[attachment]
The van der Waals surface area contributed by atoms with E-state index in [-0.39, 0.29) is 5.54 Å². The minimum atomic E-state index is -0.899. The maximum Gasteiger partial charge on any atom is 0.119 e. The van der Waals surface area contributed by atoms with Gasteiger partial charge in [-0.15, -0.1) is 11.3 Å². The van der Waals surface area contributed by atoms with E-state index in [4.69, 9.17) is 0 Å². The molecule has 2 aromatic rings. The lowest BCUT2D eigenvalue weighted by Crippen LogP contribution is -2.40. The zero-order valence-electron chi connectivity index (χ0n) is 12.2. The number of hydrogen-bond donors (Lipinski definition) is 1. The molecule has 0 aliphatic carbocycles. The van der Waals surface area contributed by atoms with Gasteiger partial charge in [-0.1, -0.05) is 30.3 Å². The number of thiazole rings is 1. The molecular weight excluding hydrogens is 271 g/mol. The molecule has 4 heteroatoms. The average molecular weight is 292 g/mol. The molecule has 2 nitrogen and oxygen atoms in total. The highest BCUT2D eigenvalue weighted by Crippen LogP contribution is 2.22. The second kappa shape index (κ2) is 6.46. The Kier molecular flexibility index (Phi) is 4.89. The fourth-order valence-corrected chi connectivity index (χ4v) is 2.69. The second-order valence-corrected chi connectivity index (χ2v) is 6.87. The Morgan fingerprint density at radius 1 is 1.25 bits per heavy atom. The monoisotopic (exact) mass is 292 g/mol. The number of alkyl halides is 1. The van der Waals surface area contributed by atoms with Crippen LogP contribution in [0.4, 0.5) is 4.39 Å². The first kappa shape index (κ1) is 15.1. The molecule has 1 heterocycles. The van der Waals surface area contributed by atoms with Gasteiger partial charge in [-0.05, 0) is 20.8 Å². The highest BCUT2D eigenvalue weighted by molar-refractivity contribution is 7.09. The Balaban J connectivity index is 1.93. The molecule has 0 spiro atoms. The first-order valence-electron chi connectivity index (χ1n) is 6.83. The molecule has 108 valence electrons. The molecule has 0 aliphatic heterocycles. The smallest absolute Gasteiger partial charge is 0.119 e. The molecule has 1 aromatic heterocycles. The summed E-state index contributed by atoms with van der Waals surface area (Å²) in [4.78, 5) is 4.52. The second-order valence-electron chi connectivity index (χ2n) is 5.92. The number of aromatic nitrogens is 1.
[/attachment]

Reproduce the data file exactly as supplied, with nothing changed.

The van der Waals surface area contributed by atoms with E-state index in [-0.39, 0.29) is 5.54 Å². The minimum atomic E-state index is -0.899. The maximum Gasteiger partial charge on any atom is 0.119 e. The van der Waals surface area contributed by atoms with Gasteiger partial charge in [-0.15, -0.1) is 11.3 Å². The van der Waals surface area contributed by atoms with E-state index in [4.69, 9.17) is 0 Å². The molecule has 2 aromatic rings. The lowest BCUT2D eigenvalue weighted by Crippen LogP contribution is -2.40. The zero-order valence-electron chi connectivity index (χ0n) is 12.2. The number of hydrogen-bond donors (Lipinski definition) is 1. The molecule has 0 aliphatic carbocycles. The van der Waals surface area contributed by atoms with Gasteiger partial charge in [-0.1, -0.05) is 30.3 Å². The number of thiazole rings is 1. The molecular weight excluding hydrogens is 271 g/mol. The molecule has 4 heteroatoms. The average molecular weight is 292 g/mol. The molecule has 2 nitrogen and oxygen atoms in total. The highest BCUT2D eigenvalue weighted by Crippen LogP contribution is 2.22. The second kappa shape index (κ2) is 6.46. The Kier molecular flexibility index (Phi) is 4.89. The fourth-order valence-corrected chi connectivity index (χ4v) is 2.69. The second-order valence-corrected chi connectivity index (χ2v) is 6.87. The Morgan fingerprint density at radius 1 is 1.25 bits per heavy atom. The monoisotopic (exact) mass is 292 g/mol. The number of alkyl halides is 1. The van der Waals surface area contributed by atoms with Crippen LogP contribution in [0.4, 0.5) is 4.39 Å². The first kappa shape index (κ1) is 15.1. The molecule has 1 heterocycles. The van der Waals surface area contributed by atoms with Gasteiger partial charge in [-0.05, 0) is 20.8 Å². The highest BCUT2D eigenvalue weighted by molar-refractivity contribution is 7.09. The Balaban J connectivity index is 1.93. The molecule has 0 spiro atoms. The first-order valence-electron chi connectivity index (χ1n) is 6.83. The molecule has 108 valence electrons. The molecule has 0 aliphatic heterocycles. The smallest absolute Gasteiger partial charge is 0.119 e. The molecule has 1 aromatic heterocycles. The summed E-state index contributed by atoms with van der Waals surface area (Å²) in [4.78, 5) is 4.52. The second-order valence-electron chi connectivity index (χ2n) is 5.92. The number of aromatic nitrogens is 1.